The Canadian government has announced major changes to Canada's immigration policy for people with disabilities. Currently, foreign nationals are deemed medically inadmissible to Canada on health grounds if their condition is expected to cause excessive demand on health or social services over a period of five consecutive years.
On April 16, 2018, Immigration Minister Ahmed Hussen announced IRCC medical inadmissibility changes that take effect immediately:
The changes we are announcing today are a major step forward in ensuring our immigration system is more inclusive of persons with disabilities, and reflects the values of Canadians.
- The Honourable Ahmed Hussen, Minister of Immigration, Refugees and Citizenship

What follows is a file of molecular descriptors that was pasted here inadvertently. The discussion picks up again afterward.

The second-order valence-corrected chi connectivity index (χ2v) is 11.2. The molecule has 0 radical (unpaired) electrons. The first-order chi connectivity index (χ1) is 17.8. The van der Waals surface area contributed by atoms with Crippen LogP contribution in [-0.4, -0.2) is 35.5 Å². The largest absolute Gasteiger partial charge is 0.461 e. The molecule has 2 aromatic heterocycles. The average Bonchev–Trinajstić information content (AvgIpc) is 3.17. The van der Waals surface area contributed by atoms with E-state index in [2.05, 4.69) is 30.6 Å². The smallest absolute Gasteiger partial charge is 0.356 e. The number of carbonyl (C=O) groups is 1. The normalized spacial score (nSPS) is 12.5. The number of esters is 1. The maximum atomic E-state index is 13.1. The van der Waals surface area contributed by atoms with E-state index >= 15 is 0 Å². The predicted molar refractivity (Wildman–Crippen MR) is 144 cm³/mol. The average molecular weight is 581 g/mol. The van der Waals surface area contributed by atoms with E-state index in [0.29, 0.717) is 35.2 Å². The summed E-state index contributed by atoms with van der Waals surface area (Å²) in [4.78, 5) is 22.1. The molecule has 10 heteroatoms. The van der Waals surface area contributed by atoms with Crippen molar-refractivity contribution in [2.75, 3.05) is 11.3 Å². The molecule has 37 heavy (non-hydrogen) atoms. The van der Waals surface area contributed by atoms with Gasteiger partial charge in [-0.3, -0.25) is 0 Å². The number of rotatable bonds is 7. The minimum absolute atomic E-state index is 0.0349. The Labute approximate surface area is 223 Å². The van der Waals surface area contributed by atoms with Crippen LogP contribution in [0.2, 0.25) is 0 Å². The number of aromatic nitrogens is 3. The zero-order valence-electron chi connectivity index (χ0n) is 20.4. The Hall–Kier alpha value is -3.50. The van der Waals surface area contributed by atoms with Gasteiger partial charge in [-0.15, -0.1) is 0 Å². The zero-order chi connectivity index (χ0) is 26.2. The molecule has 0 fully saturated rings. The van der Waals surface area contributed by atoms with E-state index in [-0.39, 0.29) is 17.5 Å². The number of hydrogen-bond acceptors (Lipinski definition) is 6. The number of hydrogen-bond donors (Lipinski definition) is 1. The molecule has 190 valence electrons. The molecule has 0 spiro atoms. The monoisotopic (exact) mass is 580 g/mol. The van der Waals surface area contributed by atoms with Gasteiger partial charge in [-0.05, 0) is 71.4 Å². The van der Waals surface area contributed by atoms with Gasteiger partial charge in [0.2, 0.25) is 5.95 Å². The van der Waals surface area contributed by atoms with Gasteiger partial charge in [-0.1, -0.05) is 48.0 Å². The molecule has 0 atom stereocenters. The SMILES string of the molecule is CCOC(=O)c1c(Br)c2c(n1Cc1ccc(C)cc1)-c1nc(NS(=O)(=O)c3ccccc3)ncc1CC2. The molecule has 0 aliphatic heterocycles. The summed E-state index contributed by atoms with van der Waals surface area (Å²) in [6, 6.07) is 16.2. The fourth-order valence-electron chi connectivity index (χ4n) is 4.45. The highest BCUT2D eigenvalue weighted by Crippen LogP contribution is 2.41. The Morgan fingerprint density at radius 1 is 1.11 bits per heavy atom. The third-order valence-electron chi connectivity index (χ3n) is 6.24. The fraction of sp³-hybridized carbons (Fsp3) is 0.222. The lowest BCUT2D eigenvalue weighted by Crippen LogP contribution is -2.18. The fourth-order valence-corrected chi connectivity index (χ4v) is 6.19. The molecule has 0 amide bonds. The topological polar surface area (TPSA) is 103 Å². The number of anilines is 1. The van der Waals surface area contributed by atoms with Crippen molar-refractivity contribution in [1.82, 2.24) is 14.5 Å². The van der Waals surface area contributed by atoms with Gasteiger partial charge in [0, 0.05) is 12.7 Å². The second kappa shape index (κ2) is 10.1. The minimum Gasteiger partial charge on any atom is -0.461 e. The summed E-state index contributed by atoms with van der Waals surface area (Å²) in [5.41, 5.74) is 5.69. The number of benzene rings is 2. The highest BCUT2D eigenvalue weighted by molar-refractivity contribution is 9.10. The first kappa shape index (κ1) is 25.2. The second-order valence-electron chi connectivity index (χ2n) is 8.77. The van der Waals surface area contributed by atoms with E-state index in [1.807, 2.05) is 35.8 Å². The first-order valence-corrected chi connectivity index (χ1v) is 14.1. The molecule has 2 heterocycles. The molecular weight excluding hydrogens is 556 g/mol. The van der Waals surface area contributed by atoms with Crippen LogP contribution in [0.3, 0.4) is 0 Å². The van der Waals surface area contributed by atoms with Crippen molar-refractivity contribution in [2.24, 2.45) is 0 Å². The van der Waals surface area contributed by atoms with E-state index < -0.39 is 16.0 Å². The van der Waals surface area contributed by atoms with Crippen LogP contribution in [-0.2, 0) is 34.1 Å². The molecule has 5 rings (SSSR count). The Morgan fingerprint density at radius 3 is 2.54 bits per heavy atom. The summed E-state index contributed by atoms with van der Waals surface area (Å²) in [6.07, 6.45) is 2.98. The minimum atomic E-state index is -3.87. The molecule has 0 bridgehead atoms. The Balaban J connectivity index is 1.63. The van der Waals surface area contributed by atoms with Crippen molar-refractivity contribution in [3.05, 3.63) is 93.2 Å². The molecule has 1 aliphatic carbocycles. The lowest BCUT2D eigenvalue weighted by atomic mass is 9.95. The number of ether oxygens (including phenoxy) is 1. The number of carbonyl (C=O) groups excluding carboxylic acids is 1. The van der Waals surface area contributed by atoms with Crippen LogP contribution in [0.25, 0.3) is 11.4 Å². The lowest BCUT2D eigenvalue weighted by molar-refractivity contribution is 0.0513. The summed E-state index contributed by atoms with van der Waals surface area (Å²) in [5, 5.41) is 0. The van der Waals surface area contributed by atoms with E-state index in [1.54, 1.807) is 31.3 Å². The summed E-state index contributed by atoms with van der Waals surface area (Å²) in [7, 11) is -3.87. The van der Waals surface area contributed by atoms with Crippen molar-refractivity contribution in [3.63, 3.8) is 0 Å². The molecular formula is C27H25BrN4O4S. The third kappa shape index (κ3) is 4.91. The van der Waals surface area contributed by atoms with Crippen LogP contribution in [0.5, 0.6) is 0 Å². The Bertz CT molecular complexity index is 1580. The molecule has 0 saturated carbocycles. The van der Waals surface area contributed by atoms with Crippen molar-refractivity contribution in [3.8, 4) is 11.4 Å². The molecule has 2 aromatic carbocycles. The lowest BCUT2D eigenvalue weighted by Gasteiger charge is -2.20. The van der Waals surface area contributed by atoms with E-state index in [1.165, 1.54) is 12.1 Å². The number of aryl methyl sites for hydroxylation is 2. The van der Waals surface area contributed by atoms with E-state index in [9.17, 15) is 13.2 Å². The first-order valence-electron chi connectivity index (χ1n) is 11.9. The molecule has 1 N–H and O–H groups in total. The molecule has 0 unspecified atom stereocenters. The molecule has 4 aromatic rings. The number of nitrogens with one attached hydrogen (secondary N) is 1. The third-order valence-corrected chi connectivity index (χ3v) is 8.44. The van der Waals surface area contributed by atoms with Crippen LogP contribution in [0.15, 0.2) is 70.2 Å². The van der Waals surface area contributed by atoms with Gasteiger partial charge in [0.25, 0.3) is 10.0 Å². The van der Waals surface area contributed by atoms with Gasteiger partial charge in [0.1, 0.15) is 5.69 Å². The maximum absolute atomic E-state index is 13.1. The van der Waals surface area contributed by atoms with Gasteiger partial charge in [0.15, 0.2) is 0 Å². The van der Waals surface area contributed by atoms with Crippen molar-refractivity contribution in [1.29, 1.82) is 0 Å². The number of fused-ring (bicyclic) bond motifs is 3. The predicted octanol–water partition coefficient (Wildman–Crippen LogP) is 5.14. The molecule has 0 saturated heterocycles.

The IRCC press release announcing Canada's new immigration policy for persons with disabilities says the new rules "better align with Canadian values" and that the old rules were "out of step with a 21st century approach to persons with disabilities:"
The new policy on medical inadmissibility strikes a balance between protecting publicly funded health and social services and updating the policy to bring it in line with current views on the inclusion of persons with disabilities.
Canada's new medical inadmissibility rules include:
- children with intellectual disabilities such as autism or Down syndrome will no longer be denied due to special education needs and other social service spending that could be required once they arrive in Canada
- increasing 3 times the cost threshold used to deny applicants whose medical conditions could result in health-care costs once they arrive in Canada from the current $6,655 to $20,000
Opponents of the old medical inadmissibility rules charged that they are discriminatory and oppose Canada's immigration platform to keep families together.